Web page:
According to a new Buzzfeed report, the top stories from fake news sources attracted more engagement on Facebook than the top stories from legitimate news organisations in the weeks leading up to the US election, generating more shares, comments and reactions on the social network.
— Craig Silverman (@CraigSilverman) November 16, 2016
On the websites they tracked, Buzzfeed found four of the five top performing stories came from fake news sites, with a single article from The Washington Post reaching the level of engagement achieved by stories like "WikiLeaks CONFIRMS Hillary Sold Weapons to ISIS" and "FBI Agent Suspected in Hillary Email Leaks Found Dead in Apparent Murder-Suicide" between August and election day.
That analysis appears to contradict comments Facebook CEO Mark Zuckerberg made in the days after the election. Speaking at the Techonomy business conference on Thursday, Zuckerberg said he doubted fake news stories on Facebook affected the results of the election, as they represent "a very small amount of the content" on the site, a thought he later expanded upon on his own Facebook page.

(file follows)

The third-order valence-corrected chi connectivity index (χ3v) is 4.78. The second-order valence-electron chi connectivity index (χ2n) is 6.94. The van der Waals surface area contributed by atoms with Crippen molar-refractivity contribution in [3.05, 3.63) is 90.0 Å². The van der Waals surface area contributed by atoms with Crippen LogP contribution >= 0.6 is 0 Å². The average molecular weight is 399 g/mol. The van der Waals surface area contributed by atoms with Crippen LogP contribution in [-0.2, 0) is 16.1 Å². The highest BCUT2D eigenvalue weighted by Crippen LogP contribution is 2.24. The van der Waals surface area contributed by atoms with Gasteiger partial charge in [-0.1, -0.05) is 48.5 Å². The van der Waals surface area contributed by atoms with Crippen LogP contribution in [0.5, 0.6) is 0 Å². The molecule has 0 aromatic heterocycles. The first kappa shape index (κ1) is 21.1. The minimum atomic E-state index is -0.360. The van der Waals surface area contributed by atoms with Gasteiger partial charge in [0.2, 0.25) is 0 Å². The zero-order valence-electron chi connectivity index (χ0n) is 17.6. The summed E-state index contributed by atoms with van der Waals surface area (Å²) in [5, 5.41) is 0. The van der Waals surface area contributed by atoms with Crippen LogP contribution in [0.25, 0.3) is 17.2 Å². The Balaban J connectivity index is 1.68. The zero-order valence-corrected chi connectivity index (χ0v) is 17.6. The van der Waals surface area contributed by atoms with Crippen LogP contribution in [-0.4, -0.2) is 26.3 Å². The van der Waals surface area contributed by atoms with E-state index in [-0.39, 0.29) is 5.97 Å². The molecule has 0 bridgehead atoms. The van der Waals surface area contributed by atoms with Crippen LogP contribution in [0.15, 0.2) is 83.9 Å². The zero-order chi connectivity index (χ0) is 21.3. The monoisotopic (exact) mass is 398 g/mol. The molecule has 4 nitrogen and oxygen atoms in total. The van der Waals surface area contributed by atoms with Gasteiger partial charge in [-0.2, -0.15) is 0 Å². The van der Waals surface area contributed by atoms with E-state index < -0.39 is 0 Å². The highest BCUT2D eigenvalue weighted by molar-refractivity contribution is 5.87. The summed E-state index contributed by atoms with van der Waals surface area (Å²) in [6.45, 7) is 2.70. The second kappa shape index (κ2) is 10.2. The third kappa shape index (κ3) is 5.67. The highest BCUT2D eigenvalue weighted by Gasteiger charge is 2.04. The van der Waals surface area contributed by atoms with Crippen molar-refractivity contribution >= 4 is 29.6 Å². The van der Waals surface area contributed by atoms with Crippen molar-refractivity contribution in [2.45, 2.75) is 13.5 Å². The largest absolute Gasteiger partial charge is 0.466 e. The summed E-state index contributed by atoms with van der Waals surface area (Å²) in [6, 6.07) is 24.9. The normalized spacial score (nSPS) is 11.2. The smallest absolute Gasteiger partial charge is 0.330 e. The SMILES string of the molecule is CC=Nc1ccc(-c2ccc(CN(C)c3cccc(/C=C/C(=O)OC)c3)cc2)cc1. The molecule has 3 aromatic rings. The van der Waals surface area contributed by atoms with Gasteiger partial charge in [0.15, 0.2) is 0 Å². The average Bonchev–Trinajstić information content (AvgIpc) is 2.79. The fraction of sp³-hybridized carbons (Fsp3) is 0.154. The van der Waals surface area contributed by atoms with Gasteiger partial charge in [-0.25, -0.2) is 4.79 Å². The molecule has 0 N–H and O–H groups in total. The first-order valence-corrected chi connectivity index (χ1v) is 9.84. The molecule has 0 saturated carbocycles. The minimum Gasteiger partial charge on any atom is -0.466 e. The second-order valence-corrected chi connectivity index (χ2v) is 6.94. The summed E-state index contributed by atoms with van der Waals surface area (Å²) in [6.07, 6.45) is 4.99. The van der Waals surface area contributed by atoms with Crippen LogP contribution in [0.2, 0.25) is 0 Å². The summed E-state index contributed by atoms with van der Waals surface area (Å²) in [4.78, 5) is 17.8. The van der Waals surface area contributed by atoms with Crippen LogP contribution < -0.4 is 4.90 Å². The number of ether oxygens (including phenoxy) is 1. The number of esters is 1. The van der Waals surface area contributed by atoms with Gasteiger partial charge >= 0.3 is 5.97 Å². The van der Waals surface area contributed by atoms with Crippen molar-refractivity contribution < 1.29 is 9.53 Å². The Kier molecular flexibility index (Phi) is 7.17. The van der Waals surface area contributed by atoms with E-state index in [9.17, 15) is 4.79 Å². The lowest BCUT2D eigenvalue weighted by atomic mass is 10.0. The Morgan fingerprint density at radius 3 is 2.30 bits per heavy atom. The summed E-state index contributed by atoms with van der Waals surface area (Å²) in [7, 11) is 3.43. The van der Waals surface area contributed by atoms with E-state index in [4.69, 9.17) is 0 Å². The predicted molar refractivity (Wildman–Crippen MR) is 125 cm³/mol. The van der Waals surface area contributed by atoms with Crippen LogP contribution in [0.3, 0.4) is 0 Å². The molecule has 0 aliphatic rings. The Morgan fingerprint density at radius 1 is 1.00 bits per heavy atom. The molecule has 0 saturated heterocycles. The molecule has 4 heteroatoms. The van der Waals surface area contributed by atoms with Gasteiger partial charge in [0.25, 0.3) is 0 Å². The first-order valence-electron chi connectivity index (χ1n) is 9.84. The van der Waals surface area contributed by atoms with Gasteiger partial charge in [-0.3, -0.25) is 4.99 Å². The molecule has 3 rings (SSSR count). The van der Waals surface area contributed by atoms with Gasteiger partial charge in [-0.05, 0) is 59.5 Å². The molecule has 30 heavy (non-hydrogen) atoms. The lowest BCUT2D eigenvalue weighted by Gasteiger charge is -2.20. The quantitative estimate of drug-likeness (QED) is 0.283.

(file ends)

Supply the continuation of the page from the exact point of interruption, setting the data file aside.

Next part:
"Of all the content on Facebook, more than 99% of what people see is authentic," wrote Zuckerberg. "Only a very small amount is fake news and hoaxes. The hoaxes that do exist are not limited to one partisan view, or even to politics. Overall, this makes it extremely unlikely hoaxes changed the outcome of this election in one direction or the other."
Zuckerberg's claim that hoaxes are not partisan seems equally suspect. According to Buzzfeed's analysis, 17 of the 20 top-performing fake election stories were "overtly pro-Donald Trump or anti-Hillary Clinton". And earlier this week, Gizmodo reported that Facebook developed a tool to fight fake news stories that ended up disproportionately affecting right-wing news sites (the tool was never deployed).
Gizmodo reached out to Facebook for comment, but had not received a response at time of writing.